Tiny Deathstars of Foulness

Enter Apple Configurator 2, a free tool on the Mac App Store. This tool basically fixes most setup challenges for iOS, but does so over USB. This means that Apple Configurator is not necessarily a replacement for MDM. In fact, you can deploy Trust and Entrollment profiles for MDM and automate the MDM enrollment for a device through Apple Configurator 2. Instead, Apple Configurator 2 is a tool that can either help to manage iOS devices during a mass deployment and do so in a manner that is easy enough that you don’t need a firm background in IT to manage devices on a day-to-day basis.

Here is what Apple Configurator can do:

  • Update iOS devices to the latest version of iOS.
  • Rename devices using a numbered scheme (e.g. iPad 1, iPad 2, etc).
  • Erase (wipe) iOS devices.
  • Backup and Restore iOS devices.
  • Deploy profiles/policies (e.g. no Siri for you, disable cameras, setup wireless, etc) to iOS devices.
  • Export profiles.
  • Activate devices (after all a restore of a freshly activated device is an activation).
  • Push any kind of app to devices.
  • Track Volume Purchase Program (VPP) codes used on devices.
  • Manage the wallpaper on “Supervised” devices (more on supervision later).
  • Manage the names of devices en masse.
  • Load content to apps on devices.
  • Skip initial Activation steps on devices.

Apple Configurator 2 does have some caveats, including the following:

  • In order to push apps through Apple Configurator, the system running Configurator needs access to Apple’s servers and Apple Configurator needs an AppleID associated with it that is not the VPP facilitator if you are leveraging any paid apps.
  • You can use Apple Configurator “off-line” or without an AppleID to Prepare devices with Profiles, just not to Activate devices. For the initial device activation process, Macs running Apple Configurator will need to be online. Additionally, you’ll be prompted to enter your Apple ID routinely.
  • If you push Trust and Enrollment profiles to automatically join Profile Manager (or another MDM vendor) the device isn’t associated with a user unless the MDM has been prepped to designate each UDID or Serial Number to a given user.
  • If you accidentally plug in your iPhone to a machine and you’re using Apple Configurator on it and you’ve chosen to Erase in the application, then it will wipe your phone along with the 30 iPads you’re wiping. It’s awesome and scary like that (yes, I’ve accidentally wiped my phone).

I see a number of uses for Apple Configurator. Some of these use cases include:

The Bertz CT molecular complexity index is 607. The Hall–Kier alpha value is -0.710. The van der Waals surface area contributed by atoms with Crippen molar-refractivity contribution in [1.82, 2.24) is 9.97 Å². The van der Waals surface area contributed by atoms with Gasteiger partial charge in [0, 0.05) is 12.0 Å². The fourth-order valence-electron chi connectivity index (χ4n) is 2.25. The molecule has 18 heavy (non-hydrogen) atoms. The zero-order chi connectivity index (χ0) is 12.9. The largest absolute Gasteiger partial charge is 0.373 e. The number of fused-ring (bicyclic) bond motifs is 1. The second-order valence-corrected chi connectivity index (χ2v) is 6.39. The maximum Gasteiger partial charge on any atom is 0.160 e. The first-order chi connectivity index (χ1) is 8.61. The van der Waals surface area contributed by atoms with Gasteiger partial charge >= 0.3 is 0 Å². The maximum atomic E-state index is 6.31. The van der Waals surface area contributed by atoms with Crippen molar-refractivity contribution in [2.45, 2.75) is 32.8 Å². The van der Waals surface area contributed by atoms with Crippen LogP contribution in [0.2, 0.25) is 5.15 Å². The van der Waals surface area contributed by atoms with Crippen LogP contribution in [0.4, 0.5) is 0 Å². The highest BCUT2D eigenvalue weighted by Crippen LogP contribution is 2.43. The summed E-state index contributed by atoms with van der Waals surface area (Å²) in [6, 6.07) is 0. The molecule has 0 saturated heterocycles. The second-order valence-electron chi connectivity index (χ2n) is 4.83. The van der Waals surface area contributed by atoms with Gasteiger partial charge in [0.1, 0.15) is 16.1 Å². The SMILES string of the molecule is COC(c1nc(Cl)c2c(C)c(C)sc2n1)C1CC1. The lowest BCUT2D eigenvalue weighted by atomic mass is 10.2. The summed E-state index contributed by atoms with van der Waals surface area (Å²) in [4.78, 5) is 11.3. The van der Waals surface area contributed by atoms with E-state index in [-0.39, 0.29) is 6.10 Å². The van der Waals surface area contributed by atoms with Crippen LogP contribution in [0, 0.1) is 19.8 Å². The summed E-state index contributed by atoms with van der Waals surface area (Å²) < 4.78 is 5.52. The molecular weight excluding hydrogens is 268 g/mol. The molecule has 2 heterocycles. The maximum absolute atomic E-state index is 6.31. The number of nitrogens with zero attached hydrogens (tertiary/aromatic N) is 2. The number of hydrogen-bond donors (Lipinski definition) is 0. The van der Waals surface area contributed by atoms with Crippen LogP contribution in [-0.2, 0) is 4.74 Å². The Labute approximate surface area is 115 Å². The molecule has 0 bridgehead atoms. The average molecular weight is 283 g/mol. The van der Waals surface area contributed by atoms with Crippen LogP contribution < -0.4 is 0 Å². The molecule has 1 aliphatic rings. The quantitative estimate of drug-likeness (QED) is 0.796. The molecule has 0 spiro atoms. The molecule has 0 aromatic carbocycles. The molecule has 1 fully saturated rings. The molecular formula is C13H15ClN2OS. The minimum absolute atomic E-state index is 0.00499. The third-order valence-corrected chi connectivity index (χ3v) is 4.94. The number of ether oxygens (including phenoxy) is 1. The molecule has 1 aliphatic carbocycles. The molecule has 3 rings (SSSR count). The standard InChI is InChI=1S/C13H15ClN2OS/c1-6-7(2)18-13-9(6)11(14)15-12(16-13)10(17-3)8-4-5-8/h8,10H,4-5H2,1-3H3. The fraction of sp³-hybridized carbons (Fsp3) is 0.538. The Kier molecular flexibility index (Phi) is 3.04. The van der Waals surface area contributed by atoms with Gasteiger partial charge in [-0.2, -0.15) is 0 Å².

• Company and education labs: manage devices end-to-end (no MDM, iTunes iPhone Configuration Utility or other tools needed), managed by the lab manager.
  • One-to-One environments (schools): Manage the distribution of infrastructure settings (mail, wireless networks, etc) for devices as well as Trust Profiles to make it faster to enroll in MDM environments and Web Clips to manage the links for enrollment.
  • Device distribution: Pre-load applications (that can’t be updated unless they’re cradled again), renaming, profiles, activation, iOS software updates, etc.
  • Backup and Restore only stations where you don’t interfere with later iTunes use.

These can enhance practically every environment I’ve worked with. But unless it’s a small environment (e.g. the labs), Apple Configurator isn’t a replacement for the tools already in use in most cases, like an MDM solution. Instead, it just makes things better. Overall, Apple Configurator 2 is a welcome addition to the bat belt that we all have for iOS management and deployment. Now that we’ve looked at the when/where of using it, let’s look at the how.



At this point, we’ll explore the Profiles options in Apple Configurator 2. To create profiles, use the File menu and click on New Profile.

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At the Untitled profile name, enter a name in the Name field. This is how it will appear in the Profiles section of Apple Configurator. Because you can deploy multiple profiles, I’m just going to configure the SSID and Web Clip and call it MDM Enrollment Staging. Optionally, give it some notes, organization name, etc.

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Click on Wi-Fi and then click on the Configure button. Here, enter the SSID of the deployment network (MDMEnroll in this example). We’ll use the Hidden Network field to indicate the SSID is suppressed and we’ll use the network type of WEP and throw the password into the Password field as well. Now, before we move on, notice that there’s a plus and minus sign in the top right of the screen? You can deploy multiple of each, so if you have 10 wireless networks, 4 Email accounts, 9 VPN connections, 29 SSL Certs etc, you could deploy them all easily with multiple entries of each.